Week in Review: Pleas for Asylum, Interviews with Inmates

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In Their Own Words, Inmates Discuss the Riddle of Juvenile Justice

In Their Own Words, Inmates Discuss the Riddle of Juvenile Justice John Howard Association of Illinois

In their own words: “If you lock people up and don’t teach them something, it’s a lose/lose situation.”

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A Rikers Island juvenile detention facility officer walks down a hallway of the jail, Thursday, July 31, 2014, in New York.The Interview: New Yorker’s Jennifer Gonnerman on Rikers

"There were things going on at Rikers that were pretty horrific, and one of them was the conditions in the adolescent jail. ... it’s so difficult to get access to jails and prison systems that often the voices of the folks most directly impacted are left out of the public debate."

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Collateral Consequence Laws: Harsh Add-Ons or Necessary Crime Deterrents?

Even when adult or juvenile inmates are freed, many remain shackled by laws that make it difficult for them to get welfare, vote, obtain a drivers license and find stable housing and employment. These laws are called collateral consequence laws — formal restrictions on a person following their conviction.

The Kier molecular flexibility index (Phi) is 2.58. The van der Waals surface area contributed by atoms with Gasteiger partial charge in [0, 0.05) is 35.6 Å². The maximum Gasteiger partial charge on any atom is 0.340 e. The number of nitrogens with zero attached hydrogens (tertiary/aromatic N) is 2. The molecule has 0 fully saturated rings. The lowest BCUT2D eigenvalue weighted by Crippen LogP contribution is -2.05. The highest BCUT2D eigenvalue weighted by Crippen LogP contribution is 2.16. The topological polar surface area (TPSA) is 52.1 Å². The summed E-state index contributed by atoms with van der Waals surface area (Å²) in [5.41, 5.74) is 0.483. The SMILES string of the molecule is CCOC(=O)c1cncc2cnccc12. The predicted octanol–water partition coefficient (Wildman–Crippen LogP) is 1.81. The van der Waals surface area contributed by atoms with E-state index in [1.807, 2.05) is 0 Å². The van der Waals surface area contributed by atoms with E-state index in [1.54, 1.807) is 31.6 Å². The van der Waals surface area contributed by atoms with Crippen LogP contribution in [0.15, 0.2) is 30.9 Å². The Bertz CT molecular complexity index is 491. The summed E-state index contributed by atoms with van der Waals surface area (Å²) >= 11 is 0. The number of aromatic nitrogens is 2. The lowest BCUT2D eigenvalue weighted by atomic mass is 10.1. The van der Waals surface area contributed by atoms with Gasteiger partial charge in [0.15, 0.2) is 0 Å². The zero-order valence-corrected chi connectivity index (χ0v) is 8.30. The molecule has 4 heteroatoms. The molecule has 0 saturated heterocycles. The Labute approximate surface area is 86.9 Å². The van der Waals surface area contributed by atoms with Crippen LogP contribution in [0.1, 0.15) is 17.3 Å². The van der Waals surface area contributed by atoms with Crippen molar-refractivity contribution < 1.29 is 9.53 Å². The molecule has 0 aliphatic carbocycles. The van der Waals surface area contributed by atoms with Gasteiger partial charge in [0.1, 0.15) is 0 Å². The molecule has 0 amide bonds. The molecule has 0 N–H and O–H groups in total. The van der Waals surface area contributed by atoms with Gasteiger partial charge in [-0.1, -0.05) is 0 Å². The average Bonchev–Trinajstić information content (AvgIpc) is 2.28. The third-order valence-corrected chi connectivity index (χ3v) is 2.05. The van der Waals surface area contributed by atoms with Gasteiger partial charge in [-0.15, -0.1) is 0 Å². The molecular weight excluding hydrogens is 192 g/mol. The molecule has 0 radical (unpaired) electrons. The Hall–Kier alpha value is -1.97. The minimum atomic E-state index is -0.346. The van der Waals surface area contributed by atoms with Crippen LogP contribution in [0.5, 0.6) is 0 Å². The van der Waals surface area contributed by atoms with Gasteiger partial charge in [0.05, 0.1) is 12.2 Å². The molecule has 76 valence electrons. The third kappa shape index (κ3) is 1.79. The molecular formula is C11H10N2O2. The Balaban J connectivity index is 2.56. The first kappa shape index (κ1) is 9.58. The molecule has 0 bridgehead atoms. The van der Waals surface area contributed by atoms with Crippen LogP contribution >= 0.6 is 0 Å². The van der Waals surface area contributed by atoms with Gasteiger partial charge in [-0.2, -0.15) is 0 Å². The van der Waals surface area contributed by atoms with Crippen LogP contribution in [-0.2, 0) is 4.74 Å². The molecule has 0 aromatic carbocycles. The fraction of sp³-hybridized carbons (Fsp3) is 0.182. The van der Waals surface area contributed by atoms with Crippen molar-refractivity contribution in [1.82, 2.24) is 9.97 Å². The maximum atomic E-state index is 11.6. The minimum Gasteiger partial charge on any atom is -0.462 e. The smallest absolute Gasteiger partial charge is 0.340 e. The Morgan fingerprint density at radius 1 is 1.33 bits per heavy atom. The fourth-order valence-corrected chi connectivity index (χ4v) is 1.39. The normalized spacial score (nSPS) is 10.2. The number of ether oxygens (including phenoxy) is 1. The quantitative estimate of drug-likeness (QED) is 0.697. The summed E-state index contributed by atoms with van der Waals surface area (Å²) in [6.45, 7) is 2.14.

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Looking Ahead: What Should OJJDP, Policymakers Do for Juvenile Justice?
Juvenile justice policy at the federal level is in a state of uncertainty right now, but five key recommendations by the Federal Advisory Committee on Juvenile Justice are already being incorporated by the OJJDP and federal policymakers.

A Life-and-Death Struggle for Asylum in America
To win asylum, or refugee status, even children have to go beyond simply proving that they’re being truthful about terrifying experiences.

OP-ED: Police Still Getting Away With Murder
The relationship between police and the black community is only getting worse and cannot be changed if steps aren’t taken to alleviate or end these horrible events.

OP-ED: Ripple of Hope for Dual Status Youth
We have substantial knowledge about what it takes to mitigate the effects of maltreatment and bend the trajectory for youth away from continued delinquency and its adverse consequences. The sum of this knowledge imposes an ethical imperative upon all of us working for children and youth to collaborate and make use of our resources to enact reform.

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